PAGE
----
Effects of cell phone conversations and device manipulation on objective measures of driving performance

The main purpose of this study is two-fold: first to evaluate how different levels of cell phone use, or engagement, impact driving performance, and second to estimate whether drivers self-regulate the use of cell phones while driving. Naturalistic driving data from the Integrated Vehicle-Based Safety Systems Field Operational Test with 108 drivers were used for identifying cell phone use while driving and corresponding driving performance. Five second clips were selected from the data set when both cell phones were in use (visual-manual task or cell phone conversation) and were not in use (baseline). Three measures of driving performance were used in this analysis, Mean following distance and standard deviation of following distance, Standard deviation of lateral position within the lane. Mixed linear regression models were used. Results suggest that visual-manual tasks, as compared to cell phone conversations and baseline conditions, result in significant degradation in driving performance. Whereas simply engaging in a cell phone conversation had no effect on lane keeping performance, and only effected following behavior for older drivers. (Paper No. 32-P).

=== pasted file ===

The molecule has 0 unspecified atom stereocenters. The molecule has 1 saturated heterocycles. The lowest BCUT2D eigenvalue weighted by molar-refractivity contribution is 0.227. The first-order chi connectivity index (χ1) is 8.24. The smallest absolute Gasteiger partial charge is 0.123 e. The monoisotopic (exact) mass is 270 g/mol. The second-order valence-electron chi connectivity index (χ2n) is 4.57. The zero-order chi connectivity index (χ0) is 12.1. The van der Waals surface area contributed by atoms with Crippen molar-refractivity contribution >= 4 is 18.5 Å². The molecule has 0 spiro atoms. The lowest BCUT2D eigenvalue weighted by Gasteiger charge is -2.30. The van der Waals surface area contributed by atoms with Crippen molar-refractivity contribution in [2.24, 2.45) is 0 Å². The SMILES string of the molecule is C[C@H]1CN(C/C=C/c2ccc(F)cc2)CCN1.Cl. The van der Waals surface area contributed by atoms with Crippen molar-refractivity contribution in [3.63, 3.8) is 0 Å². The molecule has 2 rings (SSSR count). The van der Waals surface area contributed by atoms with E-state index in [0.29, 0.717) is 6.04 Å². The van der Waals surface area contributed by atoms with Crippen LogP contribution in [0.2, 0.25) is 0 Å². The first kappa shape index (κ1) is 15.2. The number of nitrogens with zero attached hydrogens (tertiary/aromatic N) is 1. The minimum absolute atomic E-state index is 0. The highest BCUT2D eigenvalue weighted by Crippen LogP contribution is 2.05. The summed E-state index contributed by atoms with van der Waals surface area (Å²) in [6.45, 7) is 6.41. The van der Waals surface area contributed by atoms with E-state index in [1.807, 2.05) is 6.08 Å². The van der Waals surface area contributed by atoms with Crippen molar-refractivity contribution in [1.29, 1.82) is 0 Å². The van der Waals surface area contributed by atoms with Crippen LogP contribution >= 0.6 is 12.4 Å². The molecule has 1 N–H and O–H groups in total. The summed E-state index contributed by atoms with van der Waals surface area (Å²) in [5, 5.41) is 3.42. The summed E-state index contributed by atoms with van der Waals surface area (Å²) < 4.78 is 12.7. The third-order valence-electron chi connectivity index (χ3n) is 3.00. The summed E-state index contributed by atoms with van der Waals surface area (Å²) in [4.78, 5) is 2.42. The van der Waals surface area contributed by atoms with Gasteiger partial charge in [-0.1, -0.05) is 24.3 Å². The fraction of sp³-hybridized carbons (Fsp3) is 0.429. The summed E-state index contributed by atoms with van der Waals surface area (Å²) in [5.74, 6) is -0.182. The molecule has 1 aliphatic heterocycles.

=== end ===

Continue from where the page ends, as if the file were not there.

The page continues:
• English

Media Info

  • Pagination: 11p
  • Monograph Title: 3rd International Conference on Driver Distraction and Inattention (DDI2013), September 4-6, 2013, Gothenburg, Sweden

Subject/Index Terms

Filing Info

  • Accession Number: 01597389
  • Record Type: Publication
  • Source Agency: Swedish National Road and Transport Research Institute (VTI)
  • Files: ITRD, VTI
  • Created Date: Apr 27 2016 11:32AM